The Nomad cross-chain bridge hack was one of the biggest cryptocurrency hacks in recent history with the loss of over $190 million worth of digital assets. It was branded as one of the most chaotic hacks to have ever happened on the web 3.0.


The Nomad chain exploit happened because of a flaw in the smart contract. This drove hundreds of users with no prior technical knowledge to find a transaction that worked, replace the target address with their own and broadcast it. They were basically copying the the original hacker’s steps. The nature of the whole event made FatMan, an anonymous Terra researcher, to name the attack “the first decentralized robbery”.


Nomad’s team later confirmed that some of the users who raked in funds from the smart contract exploit did so to prevent the crypto from falling into the wrong hands. Nomad then pleaded for white hat hackers and ethical researchers to return the tokens.


Blockchain Security firm, Peckshield, has however confirmed the recovery of $9 million worth of digital assets to the cross-chain bridge. The company’s findings showed that majority of the funds were returned as USDC stablecoin followed by USDT and then other altcoins.


Peckshield noted that 3.78 million USDC, 2 million USDT, 15.8 million CQT ($1.38 million), $1.28 million FRAX ($1.2 million), 100 ETH ($164k), 200 WETH ( $328k) were recovered. However, more than 50% of the stolen funds still sit on three main addresses.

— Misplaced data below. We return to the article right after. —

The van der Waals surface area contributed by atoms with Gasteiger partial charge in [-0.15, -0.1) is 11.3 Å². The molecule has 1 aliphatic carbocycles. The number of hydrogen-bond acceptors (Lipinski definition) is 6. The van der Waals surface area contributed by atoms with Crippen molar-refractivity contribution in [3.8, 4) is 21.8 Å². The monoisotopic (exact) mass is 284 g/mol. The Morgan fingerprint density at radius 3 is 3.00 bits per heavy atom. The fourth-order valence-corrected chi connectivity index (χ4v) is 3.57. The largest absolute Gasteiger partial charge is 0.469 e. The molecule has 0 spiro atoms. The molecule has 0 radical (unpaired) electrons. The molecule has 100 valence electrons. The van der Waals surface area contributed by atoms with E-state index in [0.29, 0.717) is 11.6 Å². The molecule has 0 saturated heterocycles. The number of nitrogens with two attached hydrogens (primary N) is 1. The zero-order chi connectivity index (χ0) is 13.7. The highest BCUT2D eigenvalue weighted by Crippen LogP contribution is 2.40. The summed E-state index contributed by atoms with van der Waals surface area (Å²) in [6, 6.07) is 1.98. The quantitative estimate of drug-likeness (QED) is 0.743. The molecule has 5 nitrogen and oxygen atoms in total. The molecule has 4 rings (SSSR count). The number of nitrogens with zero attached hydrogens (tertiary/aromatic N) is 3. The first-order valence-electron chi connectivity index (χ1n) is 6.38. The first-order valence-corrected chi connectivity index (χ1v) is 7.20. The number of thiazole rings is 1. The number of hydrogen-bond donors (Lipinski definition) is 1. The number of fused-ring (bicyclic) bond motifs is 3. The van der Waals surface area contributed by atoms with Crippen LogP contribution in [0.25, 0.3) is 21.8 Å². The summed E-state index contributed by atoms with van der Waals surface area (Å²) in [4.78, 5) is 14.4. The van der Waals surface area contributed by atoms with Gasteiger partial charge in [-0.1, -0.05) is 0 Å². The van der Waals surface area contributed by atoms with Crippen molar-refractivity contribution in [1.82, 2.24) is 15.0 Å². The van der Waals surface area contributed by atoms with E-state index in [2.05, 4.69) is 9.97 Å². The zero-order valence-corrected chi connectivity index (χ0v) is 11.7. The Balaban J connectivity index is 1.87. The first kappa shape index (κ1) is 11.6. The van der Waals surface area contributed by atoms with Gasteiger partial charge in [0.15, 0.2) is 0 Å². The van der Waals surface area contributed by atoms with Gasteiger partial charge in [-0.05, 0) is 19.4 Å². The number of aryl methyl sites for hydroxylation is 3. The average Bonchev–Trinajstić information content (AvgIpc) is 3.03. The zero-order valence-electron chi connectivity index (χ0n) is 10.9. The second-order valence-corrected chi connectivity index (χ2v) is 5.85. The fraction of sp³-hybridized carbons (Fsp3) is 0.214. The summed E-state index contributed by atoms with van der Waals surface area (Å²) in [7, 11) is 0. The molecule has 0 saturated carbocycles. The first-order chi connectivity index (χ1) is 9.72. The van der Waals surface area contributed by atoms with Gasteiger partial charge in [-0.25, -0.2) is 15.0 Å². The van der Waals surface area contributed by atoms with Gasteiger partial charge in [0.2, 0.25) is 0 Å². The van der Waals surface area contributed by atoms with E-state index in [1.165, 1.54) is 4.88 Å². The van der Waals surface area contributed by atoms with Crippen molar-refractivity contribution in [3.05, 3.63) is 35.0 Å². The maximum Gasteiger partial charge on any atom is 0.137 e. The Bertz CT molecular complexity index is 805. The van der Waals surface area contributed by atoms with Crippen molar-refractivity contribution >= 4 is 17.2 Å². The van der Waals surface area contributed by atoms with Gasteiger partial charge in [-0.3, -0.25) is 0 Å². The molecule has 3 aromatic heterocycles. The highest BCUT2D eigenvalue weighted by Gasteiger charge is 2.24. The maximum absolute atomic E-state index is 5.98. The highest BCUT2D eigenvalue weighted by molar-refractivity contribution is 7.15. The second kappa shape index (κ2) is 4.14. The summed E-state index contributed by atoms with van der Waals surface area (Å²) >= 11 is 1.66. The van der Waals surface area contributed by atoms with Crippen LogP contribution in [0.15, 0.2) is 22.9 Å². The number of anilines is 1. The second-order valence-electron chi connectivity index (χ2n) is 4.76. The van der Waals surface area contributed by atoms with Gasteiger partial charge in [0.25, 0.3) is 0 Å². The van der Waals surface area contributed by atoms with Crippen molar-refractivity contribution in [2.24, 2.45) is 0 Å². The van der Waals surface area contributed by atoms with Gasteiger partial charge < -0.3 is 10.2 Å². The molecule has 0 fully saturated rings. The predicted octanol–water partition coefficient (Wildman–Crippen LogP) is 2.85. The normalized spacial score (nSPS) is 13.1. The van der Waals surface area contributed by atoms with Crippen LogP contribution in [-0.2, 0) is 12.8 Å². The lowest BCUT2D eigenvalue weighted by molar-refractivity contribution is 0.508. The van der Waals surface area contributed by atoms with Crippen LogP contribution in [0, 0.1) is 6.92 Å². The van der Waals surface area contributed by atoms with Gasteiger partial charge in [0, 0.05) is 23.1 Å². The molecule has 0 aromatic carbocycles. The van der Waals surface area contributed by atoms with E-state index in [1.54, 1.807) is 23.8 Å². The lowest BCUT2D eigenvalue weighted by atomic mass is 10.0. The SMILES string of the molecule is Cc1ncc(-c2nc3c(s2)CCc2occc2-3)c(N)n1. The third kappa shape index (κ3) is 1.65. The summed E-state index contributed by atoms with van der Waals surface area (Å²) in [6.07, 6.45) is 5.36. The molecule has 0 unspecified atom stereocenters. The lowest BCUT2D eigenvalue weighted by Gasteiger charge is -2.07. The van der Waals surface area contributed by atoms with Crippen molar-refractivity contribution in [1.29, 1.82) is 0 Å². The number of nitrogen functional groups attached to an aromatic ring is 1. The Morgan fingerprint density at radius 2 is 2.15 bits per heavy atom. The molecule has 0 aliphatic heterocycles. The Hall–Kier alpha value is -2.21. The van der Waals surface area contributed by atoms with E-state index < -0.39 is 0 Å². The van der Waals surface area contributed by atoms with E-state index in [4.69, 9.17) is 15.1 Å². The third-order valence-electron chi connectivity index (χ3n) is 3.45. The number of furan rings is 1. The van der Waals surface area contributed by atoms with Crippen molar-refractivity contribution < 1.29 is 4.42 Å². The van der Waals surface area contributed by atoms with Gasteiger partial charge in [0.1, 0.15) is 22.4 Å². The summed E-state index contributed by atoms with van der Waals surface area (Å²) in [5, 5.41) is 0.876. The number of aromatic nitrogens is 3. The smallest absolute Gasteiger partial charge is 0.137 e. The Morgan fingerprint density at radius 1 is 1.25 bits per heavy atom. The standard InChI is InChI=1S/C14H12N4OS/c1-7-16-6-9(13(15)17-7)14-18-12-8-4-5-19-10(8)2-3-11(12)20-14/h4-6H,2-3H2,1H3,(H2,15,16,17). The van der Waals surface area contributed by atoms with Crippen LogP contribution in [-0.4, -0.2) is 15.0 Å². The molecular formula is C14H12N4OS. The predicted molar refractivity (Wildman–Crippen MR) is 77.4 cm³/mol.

The Nomad cross-chain hack came just a few days after Nomad announced that they had received $22.4 Million in a seed round from crypto industry giants like Coinbase Ventures, OpenSea, CryptoCom Capital, Polygon, Gnosis, Polygon, etc. The Nomad team is working closely with TRM Labs, a leading intelligence firm, and law enforcement agents to track and recover their stolen funds.


As investigations continue, reports about a lapse from Nomad has surfaced. Bestbrokers (a crypto analysis group) are claiming that the vulnerability which the hacker exploited was mentioned in a Security Audit Report done by Quanstamp on 6th June 2022. At that time, Nomad deemed the vulnerability as a low risk and even responded by saying that they consider it to be reasonably impossible to find the preimage of the empty leaf.


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